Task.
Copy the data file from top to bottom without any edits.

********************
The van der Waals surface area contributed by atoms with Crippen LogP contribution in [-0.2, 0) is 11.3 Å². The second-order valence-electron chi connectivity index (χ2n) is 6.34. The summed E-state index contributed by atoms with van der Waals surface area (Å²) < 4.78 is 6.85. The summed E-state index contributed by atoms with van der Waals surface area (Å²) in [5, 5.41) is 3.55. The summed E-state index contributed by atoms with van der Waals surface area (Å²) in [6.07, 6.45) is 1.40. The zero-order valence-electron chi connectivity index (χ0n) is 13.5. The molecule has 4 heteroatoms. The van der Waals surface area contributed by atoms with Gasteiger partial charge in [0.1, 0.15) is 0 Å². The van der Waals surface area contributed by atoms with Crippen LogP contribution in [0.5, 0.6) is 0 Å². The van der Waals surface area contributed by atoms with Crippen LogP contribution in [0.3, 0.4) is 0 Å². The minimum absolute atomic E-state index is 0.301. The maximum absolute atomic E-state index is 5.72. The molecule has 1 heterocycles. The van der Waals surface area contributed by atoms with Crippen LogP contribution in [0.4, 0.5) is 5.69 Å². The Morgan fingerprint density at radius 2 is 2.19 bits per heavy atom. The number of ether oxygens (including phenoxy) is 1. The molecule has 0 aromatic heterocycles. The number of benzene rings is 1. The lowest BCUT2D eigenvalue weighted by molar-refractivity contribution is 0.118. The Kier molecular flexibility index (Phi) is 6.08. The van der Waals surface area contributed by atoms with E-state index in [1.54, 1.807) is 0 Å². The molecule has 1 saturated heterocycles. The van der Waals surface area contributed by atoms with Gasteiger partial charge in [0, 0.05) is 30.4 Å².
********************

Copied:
The van der Waals surface area contributed by atoms with Crippen LogP contribution in [-0.2, 0) is 11.3 Å². The second-order valence-electron chi connectivity index (χ2n) is 6.34. The summed E-state index contributed by atoms with van der Waals surface area (Å²) < 4.78 is 6.85. The summed E-state index contributed by atoms with van der Waals surface area (Å²) in [5, 5.41) is 3.55. The summed E-state index contributed by atoms with van der Waals surface area (Å²) in [6.07, 6.45) is 1.40. The zero-order valence-electron chi connectivity index (χ0n) is 13.5. The molecule has 4 heteroatoms. The van der Waals surface area contributed by atoms with Gasteiger partial charge in [0.1, 0.15) is 0 Å². The van der Waals surface area contributed by atoms with Crippen LogP contribution in [0.5, 0.6) is 0 Å². The van der Waals surface area contributed by atoms with Crippen LogP contribution in [0.3, 0.4) is 0 Å². The minimum absolute atomic E-state index is 0.301. The maximum absolute atomic E-state index is 5.72. The molecule has 1 heterocycles. The van der Waals surface area contributed by atoms with Crippen LogP contribution in [0.4, 0.5) is 5.69 Å². The Morgan fingerprint density at radius 2 is 2.19 bits per heavy atom. The number of ether oxygens (including phenoxy) is 1. The molecule has 0 aromatic heterocycles. The number of benzene rings is 1. The lowest BCUT2D eigenvalue weighted by molar-refractivity contribution is 0.118. The Kier molecular flexibility index (Phi) is 6.08. The van der Waals surface area contributed by atoms with E-state index in [1.54, 1.807) is 0 Å². The molecule has 1 saturated heterocycles. The van der Waals surface area contributed by atoms with Gasteiger partial charge in [0, 0.05) is 30.4 Å².